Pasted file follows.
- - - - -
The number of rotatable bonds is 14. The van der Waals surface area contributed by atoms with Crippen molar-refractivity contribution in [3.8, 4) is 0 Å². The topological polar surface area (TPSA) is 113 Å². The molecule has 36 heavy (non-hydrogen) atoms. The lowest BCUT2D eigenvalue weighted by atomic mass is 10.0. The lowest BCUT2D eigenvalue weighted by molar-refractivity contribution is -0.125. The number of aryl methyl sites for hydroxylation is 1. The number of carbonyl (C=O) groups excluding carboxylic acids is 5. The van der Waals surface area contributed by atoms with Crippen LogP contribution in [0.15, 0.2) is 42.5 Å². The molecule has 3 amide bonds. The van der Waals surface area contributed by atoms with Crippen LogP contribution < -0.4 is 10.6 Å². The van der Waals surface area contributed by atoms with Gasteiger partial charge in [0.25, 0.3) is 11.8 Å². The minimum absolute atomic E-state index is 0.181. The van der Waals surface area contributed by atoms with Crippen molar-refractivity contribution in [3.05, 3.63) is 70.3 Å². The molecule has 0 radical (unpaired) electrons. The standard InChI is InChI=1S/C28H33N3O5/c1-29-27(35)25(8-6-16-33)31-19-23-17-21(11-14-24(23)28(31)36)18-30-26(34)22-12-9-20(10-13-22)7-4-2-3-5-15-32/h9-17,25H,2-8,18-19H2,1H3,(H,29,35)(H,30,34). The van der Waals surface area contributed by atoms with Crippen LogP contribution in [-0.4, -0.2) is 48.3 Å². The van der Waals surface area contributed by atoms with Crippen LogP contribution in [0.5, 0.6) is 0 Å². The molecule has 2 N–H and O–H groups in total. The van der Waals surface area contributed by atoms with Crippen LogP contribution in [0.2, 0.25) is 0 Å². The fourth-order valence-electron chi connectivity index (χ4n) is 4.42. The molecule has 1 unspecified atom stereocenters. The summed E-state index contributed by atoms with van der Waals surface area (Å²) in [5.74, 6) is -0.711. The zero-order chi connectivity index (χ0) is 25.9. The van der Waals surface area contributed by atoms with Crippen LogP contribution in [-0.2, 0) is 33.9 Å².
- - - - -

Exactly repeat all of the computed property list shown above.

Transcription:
The number of rotatable bonds is 14. The van der Waals surface area contributed by atoms with Crippen molar-refractivity contribution in [3.8, 4) is 0 Å². The topological polar surface area (TPSA) is 113 Å². The molecule has 36 heavy (non-hydrogen) atoms. The lowest BCUT2D eigenvalue weighted by atomic mass is 10.0. The lowest BCUT2D eigenvalue weighted by molar-refractivity contribution is -0.125. The number of aryl methyl sites for hydroxylation is 1. The number of carbonyl (C=O) groups excluding carboxylic acids is 5. The van der Waals surface area contributed by atoms with Crippen LogP contribution in [0.15, 0.2) is 42.5 Å². The molecule has 3 amide bonds. The van der Waals surface area contributed by atoms with Crippen LogP contribution < -0.4 is 10.6 Å². The van der Waals surface area contributed by atoms with Gasteiger partial charge in [0.25, 0.3) is 11.8 Å². The minimum absolute atomic E-state index is 0.181. The van der Waals surface area contributed by atoms with Crippen molar-refractivity contribution in [3.05, 3.63) is 70.3 Å². The molecule has 0 radical (unpaired) electrons. The standard InChI is InChI=1S/C28H33N3O5/c1-29-27(35)25(8-6-16-33)31-19-23-17-21(11-14-24(23)28(31)36)18-30-26(34)22-12-9-20(10-13-22)7-4-2-3-5-15-32/h9-17,25H,2-8,18-19H2,1H3,(H,29,35)(H,30,34). The van der Waals surface area contributed by atoms with Crippen LogP contribution in [-0.4, -0.2) is 48.3 Å². The van der Waals surface area contributed by atoms with Crippen LogP contribution in [0.5, 0.6) is 0 Å². The molecule has 2 N–H and O–H groups in total. The van der Waals surface area contributed by atoms with Crippen LogP contribution in [0.2, 0.25) is 0 Å². The fourth-order valence-electron chi connectivity index (χ4n) is 4.42. The molecule has 1 unspecified atom stereocenters. The summed E-state index contributed by atoms with van der Waals surface area (Å²) in [5.74, 6) is -0.711. The zero-order chi connectivity index (χ0) is 25.9. The van der Waals surface area contributed by atoms with Crippen LogP contribution in [-0.2, 0) is 33.9 Å².